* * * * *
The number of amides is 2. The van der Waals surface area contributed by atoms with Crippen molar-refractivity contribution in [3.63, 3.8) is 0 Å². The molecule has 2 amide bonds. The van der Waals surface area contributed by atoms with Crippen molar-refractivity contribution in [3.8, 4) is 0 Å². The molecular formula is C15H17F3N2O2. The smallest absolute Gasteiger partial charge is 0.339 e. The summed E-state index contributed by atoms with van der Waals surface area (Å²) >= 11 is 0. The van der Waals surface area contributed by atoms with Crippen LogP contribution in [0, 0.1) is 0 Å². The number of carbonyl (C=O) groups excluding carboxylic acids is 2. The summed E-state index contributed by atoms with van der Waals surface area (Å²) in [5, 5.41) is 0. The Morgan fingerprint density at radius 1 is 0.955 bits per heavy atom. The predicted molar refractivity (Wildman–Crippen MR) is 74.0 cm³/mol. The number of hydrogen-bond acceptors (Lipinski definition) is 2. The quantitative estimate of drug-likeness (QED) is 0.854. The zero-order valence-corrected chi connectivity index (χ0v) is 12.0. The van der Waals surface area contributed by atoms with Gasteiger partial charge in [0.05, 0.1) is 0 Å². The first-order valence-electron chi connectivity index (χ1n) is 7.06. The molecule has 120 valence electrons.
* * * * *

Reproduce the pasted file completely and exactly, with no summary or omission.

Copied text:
The number of amides is 2. The van der Waals surface area contributed by atoms with Crippen molar-refractivity contribution in [3.63, 3.8) is 0 Å². The molecule has 2 amide bonds. The van der Waals surface area contributed by atoms with Crippen molar-refractivity contribution in [3.8, 4) is 0 Å². The molecular formula is C15H17F3N2O2. The smallest absolute Gasteiger partial charge is 0.339 e. The summed E-state index contributed by atoms with van der Waals surface area (Å²) >= 11 is 0. The van der Waals surface area contributed by atoms with Crippen LogP contribution in [0, 0.1) is 0 Å². The number of carbonyl (C=O) groups excluding carboxylic acids is 2. The summed E-state index contributed by atoms with van der Waals surface area (Å²) in [5, 5.41) is 0. The Morgan fingerprint density at radius 1 is 0.955 bits per heavy atom. The predicted molar refractivity (Wildman–Crippen MR) is 74.0 cm³/mol. The number of hydrogen-bond acceptors (Lipinski definition) is 2. The quantitative estimate of drug-likeness (QED) is 0.854. The zero-order valence-corrected chi connectivity index (χ0v) is 12.0. The van der Waals surface area contributed by atoms with Gasteiger partial charge in [0.05, 0.1) is 0 Å². The first-order valence-electron chi connectivity index (χ1n) is 7.06. The molecule has 120 valence electrons.